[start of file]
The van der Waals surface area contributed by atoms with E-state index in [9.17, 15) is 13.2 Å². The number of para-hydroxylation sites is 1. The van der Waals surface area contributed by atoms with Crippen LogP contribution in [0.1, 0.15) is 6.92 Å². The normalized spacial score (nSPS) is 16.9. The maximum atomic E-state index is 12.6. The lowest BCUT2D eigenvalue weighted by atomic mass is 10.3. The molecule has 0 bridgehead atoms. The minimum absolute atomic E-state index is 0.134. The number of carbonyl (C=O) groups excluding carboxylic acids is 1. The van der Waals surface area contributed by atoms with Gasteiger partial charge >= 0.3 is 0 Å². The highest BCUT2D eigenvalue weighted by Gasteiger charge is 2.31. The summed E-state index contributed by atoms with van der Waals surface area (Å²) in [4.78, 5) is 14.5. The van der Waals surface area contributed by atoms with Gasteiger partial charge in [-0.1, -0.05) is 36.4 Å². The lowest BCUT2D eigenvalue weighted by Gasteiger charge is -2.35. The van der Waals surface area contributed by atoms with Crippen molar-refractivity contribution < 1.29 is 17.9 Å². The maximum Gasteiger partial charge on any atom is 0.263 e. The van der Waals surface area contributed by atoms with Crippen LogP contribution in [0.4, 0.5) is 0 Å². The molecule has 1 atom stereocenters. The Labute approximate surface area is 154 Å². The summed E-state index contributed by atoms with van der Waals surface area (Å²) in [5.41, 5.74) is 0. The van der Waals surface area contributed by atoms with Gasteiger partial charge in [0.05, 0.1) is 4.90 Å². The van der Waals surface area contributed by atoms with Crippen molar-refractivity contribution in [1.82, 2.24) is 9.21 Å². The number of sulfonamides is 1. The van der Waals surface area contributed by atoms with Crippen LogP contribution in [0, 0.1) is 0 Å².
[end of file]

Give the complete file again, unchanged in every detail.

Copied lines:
The van der Waals surface area contributed by atoms with E-state index in [9.17, 15) is 13.2 Å². The number of para-hydroxylation sites is 1. The van der Waals surface area contributed by atoms with Crippen LogP contribution in [0.1, 0.15) is 6.92 Å². The normalized spacial score (nSPS) is 16.9. The maximum atomic E-state index is 12.6. The lowest BCUT2D eigenvalue weighted by atomic mass is 10.3. The molecule has 0 bridgehead atoms. The minimum absolute atomic E-state index is 0.134. The number of carbonyl (C=O) groups excluding carboxylic acids is 1. The van der Waals surface area contributed by atoms with Gasteiger partial charge >= 0.3 is 0 Å². The highest BCUT2D eigenvalue weighted by Gasteiger charge is 2.31. The summed E-state index contributed by atoms with van der Waals surface area (Å²) in [4.78, 5) is 14.5. The van der Waals surface area contributed by atoms with Gasteiger partial charge in [-0.1, -0.05) is 36.4 Å². The lowest BCUT2D eigenvalue weighted by Gasteiger charge is -2.35. The van der Waals surface area contributed by atoms with Crippen molar-refractivity contribution < 1.29 is 17.9 Å². The maximum Gasteiger partial charge on any atom is 0.263 e. The van der Waals surface area contributed by atoms with Crippen LogP contribution in [0.4, 0.5) is 0 Å². The molecule has 1 atom stereocenters. The Labute approximate surface area is 154 Å². The summed E-state index contributed by atoms with van der Waals surface area (Å²) in [5.41, 5.74) is 0. The van der Waals surface area contributed by atoms with Gasteiger partial charge in [0.05, 0.1) is 4.90 Å². The van der Waals surface area contributed by atoms with Crippen molar-refractivity contribution in [1.82, 2.24) is 9.21 Å². The number of sulfonamides is 1. The van der Waals surface area contributed by atoms with Crippen LogP contribution in [0, 0.1) is 0 Å².